If you’ve heard about digital humanities and are considering learning more, but don’t quite know where to start, the Digital Humanities Literacy Guidebook (DHLG) is for you.
The term “Digital Humanities” (DH) became popular in the early 2000s for scholarly work at the intersection of technology and the humanities. It simultaneously describes a community of practice, a research program, a set of methods, a constellation of publication venues, and a collective ethos that have all stubbornly defied definition since the term first came into use.
DH’s strange history and amorphous borders make little difference to those starting out. In lieu of grand theory and definitions, here you’ll find concrete examples of people doing digital humanities, educational resources, and some job market advice.
Much as nobody’s an expert in “the humanities,” neither is anyone an expert in “digital humanities.” DHers, as we often call ourselves, each occupy only a tiny region of the vast territory.
If the DHLG is a map of that territory, it’s only the roughest sketch. Wide swaths of this map say only “here be dragons,” and beyond those the DH landscape is even more uncertain. DH is a global endeavor. It spans many languages and disciplinary communities, but the authors of this guidebook are a couple historians from Pittsburgh, with only so wide a view.
Our hope is, as the community contributes to this resource, that view will widen with time.
Finding Your Way
In that spirit, we begin here with the view from Pittsburgh. Locals to the region will find helpful lists in the Local Resources section, including summaries of DH efforts at the various Communities and Programs to further your education, and People and Projects with whom you might want to familiarize yourself in the greater Pittsburgh area. Find out how to learn more in Getting Involved
Those within and outside of Pittsburgh will find Global Resources useful for getting involved in DH.
In Educational Resources, you will find Textbooks with which you can teach yourself, and Online Courses for guided instruction. DH has a rich array of Short Institutes and Workshops for those looking for a week or two of intensive training with an instructor. For anyone interested in pursuing undergraduate or graduate DH work, check out our list of international Undergraduate Programs, Certificates, and MA/PhD Programs.
Use the Job Markets Advice page to learn more about the DH job market process in general, and the Job Boards to find recent job ads that might help you shape your training curriculum for the next several years. The Hiring Surveys, coming soon, are responses to a survey by people who are in positions to hire digital humanists.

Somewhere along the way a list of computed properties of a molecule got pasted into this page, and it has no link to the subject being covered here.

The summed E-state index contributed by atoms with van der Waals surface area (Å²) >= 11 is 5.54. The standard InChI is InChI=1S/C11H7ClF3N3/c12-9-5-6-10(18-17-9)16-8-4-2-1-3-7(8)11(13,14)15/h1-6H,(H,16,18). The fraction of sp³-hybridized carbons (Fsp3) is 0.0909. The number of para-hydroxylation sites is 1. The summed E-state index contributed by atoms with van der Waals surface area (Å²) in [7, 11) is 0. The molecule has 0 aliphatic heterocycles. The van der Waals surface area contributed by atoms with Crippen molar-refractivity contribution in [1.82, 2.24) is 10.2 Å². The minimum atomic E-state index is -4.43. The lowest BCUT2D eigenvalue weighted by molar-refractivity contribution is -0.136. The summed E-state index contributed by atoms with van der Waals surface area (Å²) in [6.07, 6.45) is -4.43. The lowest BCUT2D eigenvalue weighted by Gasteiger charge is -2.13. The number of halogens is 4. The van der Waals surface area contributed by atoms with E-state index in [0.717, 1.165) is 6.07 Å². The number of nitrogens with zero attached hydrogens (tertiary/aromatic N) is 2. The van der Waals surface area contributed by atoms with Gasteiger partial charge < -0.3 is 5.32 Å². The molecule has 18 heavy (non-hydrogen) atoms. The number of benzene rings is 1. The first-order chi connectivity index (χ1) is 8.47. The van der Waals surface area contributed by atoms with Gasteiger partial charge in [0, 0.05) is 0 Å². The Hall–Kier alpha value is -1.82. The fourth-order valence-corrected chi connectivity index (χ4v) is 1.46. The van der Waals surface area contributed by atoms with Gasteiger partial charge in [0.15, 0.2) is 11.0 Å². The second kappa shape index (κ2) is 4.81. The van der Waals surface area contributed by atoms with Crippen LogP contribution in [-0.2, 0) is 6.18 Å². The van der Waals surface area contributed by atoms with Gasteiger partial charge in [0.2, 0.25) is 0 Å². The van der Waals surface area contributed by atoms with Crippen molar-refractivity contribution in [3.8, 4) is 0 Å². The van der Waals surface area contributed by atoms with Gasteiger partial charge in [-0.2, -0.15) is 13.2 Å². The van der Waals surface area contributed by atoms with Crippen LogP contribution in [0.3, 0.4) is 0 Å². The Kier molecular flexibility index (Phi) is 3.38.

Once you have begun pursuing research, check out the list of Grants and Fellowships available for DH initiatives. Those just starting in DH might want to explore who has received such funding, and for what purposes.
How peer review and credit works for DH is still in active debate. Find a list of resources to learn more at Evaluating Digital Work.
In the style of Miriam Posner’s How Did They Make That series, in these Project Videos digital humanists introduce their individual projects, describing why and how they were made, what skills and technologies went into their development, and what the eventual payoff was or will be.
These videos present a better answer to “What are Digital Humanities” than anything else on the DHLG. The DH world is huge and difficult to grasp, so it’s always good to start with some concrete examples. Watching the videos will help you learn what digital humanists actually do, and why.
The Topics page is a glossary of sub-communities within digital humanities. It’s not particularly exhaustive, but it should help with many of the terms found in the Project Videos and around the rest of the site. Alongside the terms, these entries include resources to learn more about particular topics.
Because DH is always growing and changing, we welcome changes and contributions to this resource via pull requests to the github repository. You’ll find links at the bottom of each page for its home on github, which can be used for editing pre-existing pages. More details can be found at the README.md file in the github root directory. If you’d like to contribute a video, a new topic description for the glossary, or anything else, don’t hesitate to get in touch.
To learn more about the site and its contributors, read on.